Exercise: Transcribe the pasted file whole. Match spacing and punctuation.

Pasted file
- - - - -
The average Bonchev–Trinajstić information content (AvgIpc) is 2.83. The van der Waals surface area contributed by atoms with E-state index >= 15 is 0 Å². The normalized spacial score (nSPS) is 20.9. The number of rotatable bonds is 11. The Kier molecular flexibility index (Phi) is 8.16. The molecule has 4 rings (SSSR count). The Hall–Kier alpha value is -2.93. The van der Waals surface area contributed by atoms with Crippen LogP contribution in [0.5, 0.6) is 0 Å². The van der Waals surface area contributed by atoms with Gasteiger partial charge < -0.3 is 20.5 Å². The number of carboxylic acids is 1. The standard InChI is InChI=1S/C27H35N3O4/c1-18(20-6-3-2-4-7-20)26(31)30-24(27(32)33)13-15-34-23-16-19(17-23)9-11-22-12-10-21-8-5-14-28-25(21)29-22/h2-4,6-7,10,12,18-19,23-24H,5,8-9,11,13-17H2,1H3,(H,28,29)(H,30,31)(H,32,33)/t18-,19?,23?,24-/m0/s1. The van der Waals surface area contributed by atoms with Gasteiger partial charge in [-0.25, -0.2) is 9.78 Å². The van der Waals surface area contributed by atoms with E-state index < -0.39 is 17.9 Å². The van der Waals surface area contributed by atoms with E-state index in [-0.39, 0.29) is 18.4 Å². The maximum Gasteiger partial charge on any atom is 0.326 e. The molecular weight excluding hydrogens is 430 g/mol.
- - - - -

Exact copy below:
The average Bonchev–Trinajstić information content (AvgIpc) is 2.83. The van der Waals surface area contributed by atoms with E-state index >= 15 is 0 Å². The normalized spacial score (nSPS) is 20.9. The number of rotatable bonds is 11. The Kier molecular flexibility index (Phi) is 8.16. The molecule has 4 rings (SSSR count). The Hall–Kier alpha value is -2.93. The van der Waals surface area contributed by atoms with Crippen LogP contribution in [0.5, 0.6) is 0 Å². The van der Waals surface area contributed by atoms with Gasteiger partial charge < -0.3 is 20.5 Å². The number of carboxylic acids is 1. The standard InChI is InChI=1S/C27H35N3O4/c1-18(20-6-3-2-4-7-20)26(31)30-24(27(32)33)13-15-34-23-16-19(17-23)9-11-22-12-10-21-8-5-14-28-25(21)29-22/h2-4,6-7,10,12,18-19,23-24H,5,8-9,11,13-17H2,1H3,(H,28,29)(H,30,31)(H,32,33)/t18-,19?,23?,24-/m0/s1. The van der Waals surface area contributed by atoms with Gasteiger partial charge in [-0.25, -0.2) is 9.78 Å². The van der Waals surface area contributed by atoms with E-state index < -0.39 is 17.9 Å². The van der Waals surface area contributed by atoms with E-state index in [-0.39, 0.29) is 18.4 Å². The maximum Gasteiger partial charge on any atom is 0.326 e. The molecular weight excluding hydrogens is 430 g/mol.